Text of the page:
For improved job prospects and a better sense of well-being, don't work so hard!
You may not be surprised to learn that working too hard and for too long can be bad for your health. However, it may also harm your career. This study analyses the effects of overtime and high work intensity, and asks whether employee discretion regarding working practices can mitigate them.
How does an employee’s effort at work affect their well-being and career prospects?
With millions of European workers regularly working overtime and/or at high intensity, this is a key question for employers and policy makers.
A new study offers an analysis of the implications of overtime and work intensity for employee well-being and their career outcomes. It also examines how the level of discretion, the freedom to decide when and how to carry out the work, given to employees influences the relationship between work effort and outcomes.
The paper defines each dimension of work effort as follows:
Overtime – the amount of time an employee works in excess of normal hours.
Work intensity – the level of effort supplied per unit of working time.
In a representative sample of almost 52,000 European employees across 36 European countries, the research shows that greater work effort is associated with reduced well-being and inferior career related outcomes. The negative effects of increased work effort were commonly seen, even in higher level occupations.
There may be several reasons for these results; for example:
- Overtime prolongs a worker’s exposure to stresses in the workplace and decreases the amount of time available for recovery between working days.
- Work intensity reduces or eliminates the gaps between tasks within the normal work day time frame, meaning there is less time during a working day to recover.
Either can result in fatigued employees who expend greater effort simply to maintain adequate performance. Greater work effort is associated with symptoms of stress, anxiety, fatigue, and depression. Reduced recovery time may lead to an increased likelihood of mistakes and even accidents. Such issues may lead to a decline in the quality of work, which may then negatively affect the worker’s career prospects.
Although both work effort dimensions possess some value as a signal of an employee’s worth to the management (leading potentially to more secure contracts, pay rises or even promotion), it may be that the value is outweighed by their self-limiting and counterproductive aspects.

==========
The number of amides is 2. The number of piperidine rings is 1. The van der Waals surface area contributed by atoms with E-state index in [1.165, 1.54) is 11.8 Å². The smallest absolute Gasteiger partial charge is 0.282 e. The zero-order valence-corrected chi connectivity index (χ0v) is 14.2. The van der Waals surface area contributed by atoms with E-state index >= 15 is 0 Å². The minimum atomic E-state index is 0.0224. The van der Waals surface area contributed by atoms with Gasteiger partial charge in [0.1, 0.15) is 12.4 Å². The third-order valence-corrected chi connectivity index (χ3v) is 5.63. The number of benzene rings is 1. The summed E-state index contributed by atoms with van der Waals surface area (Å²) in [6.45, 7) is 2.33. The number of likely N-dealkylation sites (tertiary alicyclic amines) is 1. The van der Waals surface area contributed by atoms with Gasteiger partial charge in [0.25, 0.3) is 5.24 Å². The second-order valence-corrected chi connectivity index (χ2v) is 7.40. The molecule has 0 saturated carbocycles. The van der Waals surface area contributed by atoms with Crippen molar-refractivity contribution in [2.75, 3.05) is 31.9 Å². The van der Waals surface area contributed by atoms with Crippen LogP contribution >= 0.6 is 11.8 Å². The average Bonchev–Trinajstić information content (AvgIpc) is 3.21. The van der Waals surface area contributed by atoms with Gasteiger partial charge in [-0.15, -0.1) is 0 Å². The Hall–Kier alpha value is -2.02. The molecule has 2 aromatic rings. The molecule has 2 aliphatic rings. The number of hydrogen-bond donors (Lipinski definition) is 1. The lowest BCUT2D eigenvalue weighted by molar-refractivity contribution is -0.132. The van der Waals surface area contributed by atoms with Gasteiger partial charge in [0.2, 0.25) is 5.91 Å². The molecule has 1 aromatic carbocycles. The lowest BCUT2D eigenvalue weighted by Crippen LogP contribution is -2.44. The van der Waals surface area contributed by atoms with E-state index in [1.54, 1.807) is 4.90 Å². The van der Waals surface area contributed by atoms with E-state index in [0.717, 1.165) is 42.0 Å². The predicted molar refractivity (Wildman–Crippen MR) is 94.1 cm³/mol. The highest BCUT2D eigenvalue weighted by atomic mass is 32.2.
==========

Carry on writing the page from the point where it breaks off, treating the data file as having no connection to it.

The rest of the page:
The research then examines how the association with work effort and employee outcomes varies with the level of discretion afforded employees.
It is found that discretion may attenuate the adverse effects of work effort on both well-being and career prospects, but overtime work and high work intensity still remain strong indicators of negative outcomes. The study does discern that discretion might be more effective in helping high-skilled white collar workers deal with overtime work, and low-skilled blue collar workers deal with work intensity.
Although previous studies have generally focused on the effects of overtime, with some governments setting strict limits on working hours as a result, this paper shows that work intensity and its outcomes, both positive and negative, are similar in context. In fact it was seen that it might be relatively better to do some overtime work than to work too intensively. The study therefore recommends that policy makers give the same consideration to the negative effects of intensive work as many already do to overtime hours, as the former may have an even more deleterious effect on employee well-being than the latter.
In short, it may not pay to work too hard.
The accepted version of the research paper Implications of work effort and discretion for employee well-being and career-related outcomes: an integrative assessment is available for download at the link below.